Ben Nadel
On User Experience (UX) Design, JavaScript, ColdFusion, Node.js, Life, and Love.
I am the chief technical officer at InVision App, Inc - a prototyping and collaboration platform for designers, built by designers. I also rock out in JavaScript and ColdFusion 24x7.
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Ben Nadel at cf.Objective() 2012 (Minneapolis, MN) with:

Sticky CDN - A Content Delivery Network (CDN) For Your Local Development Environment

By Ben Nadel on
Tags: ColdFusion

So, last week, I had an itch to create a content delivery network (CDN) for my local development environment. I was able to get something working in a few hours; but it looked junky and I've since spent the last few mornings refactoring it into something that feels a little bit more elegant. I present Sticky CDN - a super simple CDN built in ColdFusion.


 
 
 

 
 
 
 
 

View this project on my GitHub account.

The concept behind Sticky CDN is simple - you make requests to it (Sticky CDN) and it turns around and makes the same request to the origin server mapped in your configuration file. A single Sticky CDN instance can work with any number of incoming domains and outgoing origin servers.

If Sticky CDN can pull the requested file from the origin server, it caches it locally. On subsequent requests, it then pulls the file from the local cache instead of going back to the origin server. I try my best to adhere to expiration dates defined in the "Expires" and "Cache-Control" headers; but, if I can't find (or parse) those headers, I default to caching the file for 7 days (which can be overridden in the configuration file).

At this point, you're probably wondering why I didn't just use something like Squid or Varnish? Great question. For starters, building something is just more fun, isn't it? Plus, I find that tinkering helps me build a stronger mental model for how these types of things actually work. And, of course, my primary development language is ColdFusion, so having a small CDN built in ColdFusion means a much more effort-free installation process.

Anyway, this is really just for my own personal use; but, I thought I would share.



Reader Comments

Local Storage = file system, right? Are you leveraging Ehcache? (I didn't see it referenced when I browsed the source.) Knowing that browsers may have up to 8 parallel connections, how many simultaneous requests can it handle?

One pitfall is Tomcat's permanent caching of DNS. If you move any resources, StickyCDN won't timeout and DNS won't refresh until the CF service is restarted. (The settings are only "always check" or "never", right?)

We started doing similar with IIS, but only using static JS, CSS and image resources and long expires. We gained better performance when we switched back to local hosting and added IISpeed (since it automatically minifies/concats & hashes filenames to force refreshes when resources are updated.)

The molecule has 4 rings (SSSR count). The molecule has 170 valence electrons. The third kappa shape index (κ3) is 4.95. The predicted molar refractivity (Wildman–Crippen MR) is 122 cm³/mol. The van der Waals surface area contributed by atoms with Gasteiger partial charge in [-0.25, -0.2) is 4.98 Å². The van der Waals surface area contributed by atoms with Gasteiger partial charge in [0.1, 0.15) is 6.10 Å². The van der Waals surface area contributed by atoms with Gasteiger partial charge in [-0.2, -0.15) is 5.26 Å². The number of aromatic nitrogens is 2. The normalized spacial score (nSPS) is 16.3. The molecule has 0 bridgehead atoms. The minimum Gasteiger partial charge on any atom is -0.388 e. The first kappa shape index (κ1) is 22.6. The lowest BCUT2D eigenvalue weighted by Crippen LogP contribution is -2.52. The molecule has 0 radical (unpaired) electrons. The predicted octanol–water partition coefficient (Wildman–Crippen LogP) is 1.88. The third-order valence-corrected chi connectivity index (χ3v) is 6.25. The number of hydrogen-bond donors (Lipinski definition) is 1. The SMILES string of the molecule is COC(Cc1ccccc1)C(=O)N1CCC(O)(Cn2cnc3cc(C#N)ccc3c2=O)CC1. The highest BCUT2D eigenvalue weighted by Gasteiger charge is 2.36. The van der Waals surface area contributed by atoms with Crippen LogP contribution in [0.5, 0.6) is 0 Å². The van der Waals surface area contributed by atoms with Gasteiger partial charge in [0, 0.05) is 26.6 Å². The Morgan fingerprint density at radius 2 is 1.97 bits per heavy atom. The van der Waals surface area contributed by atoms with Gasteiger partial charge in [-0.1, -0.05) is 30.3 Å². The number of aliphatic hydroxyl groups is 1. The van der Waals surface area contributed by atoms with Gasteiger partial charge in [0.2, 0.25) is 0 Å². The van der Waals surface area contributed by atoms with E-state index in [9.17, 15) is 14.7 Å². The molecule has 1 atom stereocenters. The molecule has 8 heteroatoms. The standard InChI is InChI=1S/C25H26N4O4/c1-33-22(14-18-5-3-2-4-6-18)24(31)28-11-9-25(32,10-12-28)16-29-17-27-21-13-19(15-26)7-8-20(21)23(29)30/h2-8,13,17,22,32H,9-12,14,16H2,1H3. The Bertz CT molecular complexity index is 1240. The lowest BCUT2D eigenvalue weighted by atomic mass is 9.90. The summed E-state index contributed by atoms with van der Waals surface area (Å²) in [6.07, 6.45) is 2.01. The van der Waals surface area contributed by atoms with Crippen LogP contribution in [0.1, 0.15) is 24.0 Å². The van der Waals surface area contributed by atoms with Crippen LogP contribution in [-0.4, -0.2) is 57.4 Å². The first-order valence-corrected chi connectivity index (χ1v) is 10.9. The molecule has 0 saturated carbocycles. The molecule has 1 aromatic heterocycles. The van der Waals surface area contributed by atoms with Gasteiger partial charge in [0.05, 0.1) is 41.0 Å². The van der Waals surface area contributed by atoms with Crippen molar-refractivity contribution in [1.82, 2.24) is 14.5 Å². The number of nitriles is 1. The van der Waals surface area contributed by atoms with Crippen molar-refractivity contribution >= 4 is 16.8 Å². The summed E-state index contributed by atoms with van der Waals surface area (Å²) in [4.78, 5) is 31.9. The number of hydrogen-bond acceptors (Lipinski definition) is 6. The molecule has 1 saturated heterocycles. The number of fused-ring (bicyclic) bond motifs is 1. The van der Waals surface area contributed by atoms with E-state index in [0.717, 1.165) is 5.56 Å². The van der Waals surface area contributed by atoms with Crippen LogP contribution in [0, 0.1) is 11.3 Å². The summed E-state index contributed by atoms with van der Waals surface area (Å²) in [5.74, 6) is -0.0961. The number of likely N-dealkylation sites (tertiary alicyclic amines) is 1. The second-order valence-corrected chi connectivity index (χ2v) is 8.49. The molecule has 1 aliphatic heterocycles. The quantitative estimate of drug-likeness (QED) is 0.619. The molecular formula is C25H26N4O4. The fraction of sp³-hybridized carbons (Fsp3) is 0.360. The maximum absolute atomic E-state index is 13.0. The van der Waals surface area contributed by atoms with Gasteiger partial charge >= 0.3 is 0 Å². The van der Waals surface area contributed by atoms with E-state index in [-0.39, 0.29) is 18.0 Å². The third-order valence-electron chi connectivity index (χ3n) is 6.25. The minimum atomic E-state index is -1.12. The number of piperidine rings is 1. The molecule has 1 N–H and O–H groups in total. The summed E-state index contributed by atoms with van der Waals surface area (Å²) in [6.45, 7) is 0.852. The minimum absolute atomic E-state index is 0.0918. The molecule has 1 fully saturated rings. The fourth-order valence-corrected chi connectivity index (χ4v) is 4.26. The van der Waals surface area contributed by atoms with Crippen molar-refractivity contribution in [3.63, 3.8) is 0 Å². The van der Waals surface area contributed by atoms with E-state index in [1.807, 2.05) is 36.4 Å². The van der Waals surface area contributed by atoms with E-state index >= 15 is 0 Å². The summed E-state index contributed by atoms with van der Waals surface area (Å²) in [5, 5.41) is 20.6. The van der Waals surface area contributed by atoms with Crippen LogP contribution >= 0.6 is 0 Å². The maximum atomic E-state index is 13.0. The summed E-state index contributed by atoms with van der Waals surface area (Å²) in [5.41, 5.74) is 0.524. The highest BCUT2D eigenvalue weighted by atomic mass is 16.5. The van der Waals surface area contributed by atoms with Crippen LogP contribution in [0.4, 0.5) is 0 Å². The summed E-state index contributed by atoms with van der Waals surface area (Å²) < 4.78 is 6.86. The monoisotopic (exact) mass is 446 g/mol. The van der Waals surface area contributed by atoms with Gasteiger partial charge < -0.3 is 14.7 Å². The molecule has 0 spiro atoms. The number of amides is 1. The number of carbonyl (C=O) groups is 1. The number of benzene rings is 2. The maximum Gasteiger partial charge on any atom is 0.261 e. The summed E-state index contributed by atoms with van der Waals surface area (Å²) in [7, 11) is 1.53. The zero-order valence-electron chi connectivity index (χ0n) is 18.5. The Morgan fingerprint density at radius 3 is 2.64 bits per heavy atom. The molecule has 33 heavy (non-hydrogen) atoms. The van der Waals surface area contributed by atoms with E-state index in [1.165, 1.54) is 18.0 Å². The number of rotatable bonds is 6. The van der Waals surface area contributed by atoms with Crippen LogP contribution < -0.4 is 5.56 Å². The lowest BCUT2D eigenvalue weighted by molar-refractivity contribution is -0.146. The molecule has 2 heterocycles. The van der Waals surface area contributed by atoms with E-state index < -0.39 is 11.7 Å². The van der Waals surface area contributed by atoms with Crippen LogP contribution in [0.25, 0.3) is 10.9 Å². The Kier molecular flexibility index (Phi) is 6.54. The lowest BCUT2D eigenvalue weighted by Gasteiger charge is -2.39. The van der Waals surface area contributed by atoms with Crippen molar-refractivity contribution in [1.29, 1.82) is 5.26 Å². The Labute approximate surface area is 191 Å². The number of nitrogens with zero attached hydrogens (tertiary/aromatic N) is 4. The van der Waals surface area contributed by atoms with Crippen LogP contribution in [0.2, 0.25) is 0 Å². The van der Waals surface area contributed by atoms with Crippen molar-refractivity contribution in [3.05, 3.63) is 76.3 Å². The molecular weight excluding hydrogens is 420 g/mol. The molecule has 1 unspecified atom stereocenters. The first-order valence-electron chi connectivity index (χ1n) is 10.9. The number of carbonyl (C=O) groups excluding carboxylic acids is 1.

Regarding proxying resources, have you looked at the options of Apache Traffic Server? I initially considered installing it locally, but I am now considering working with a 3rd party to ensure it's configured correctly.
https://docs.trafficserver.apache.org/en/latest/reference/configuration/index.en.html

Reply to this Comment

@James,

Re "local storage", correct, it's just reading/writing to the filesystem. Essentially, it makes an HTTP request to the origin server; then, saves that file to the local file system:

sticky_cdn/site/cache/

Then, on subsequent requests, it looks at the local file system first, and if it exists, just pipes it into the CFContent tag for a response:

<cfcontent file="#response.filepath#" />

It will lock the requests based on the unique URL of the request. So, it will single-thread concurrent requests for the same file. But, for different files, with unique URLs, it should handle as much traffic as ColdFusion can handle... of course, disk I/O would be a point of contention.

But, just as a focusing perspective, this was intended only to be used for my local development environment - for when my production uses a "real" CDN, and I want to be able to mimic some of that behavior locally, during development.

As far as DNS caching, I can't say. Each browser seems to handle that differently. When I change my local DNS (/etc/hosts), Firefox seems to pick it up right away while Chrome seems to sometimes get cranky about it.

I've heard of, but I haven't looked at Apache Traffic Server yet. Part of the reason is that we're still running Windows in production mostly; but I do develop on Mac (Linux) with Apache, so I will definitely dig into it.

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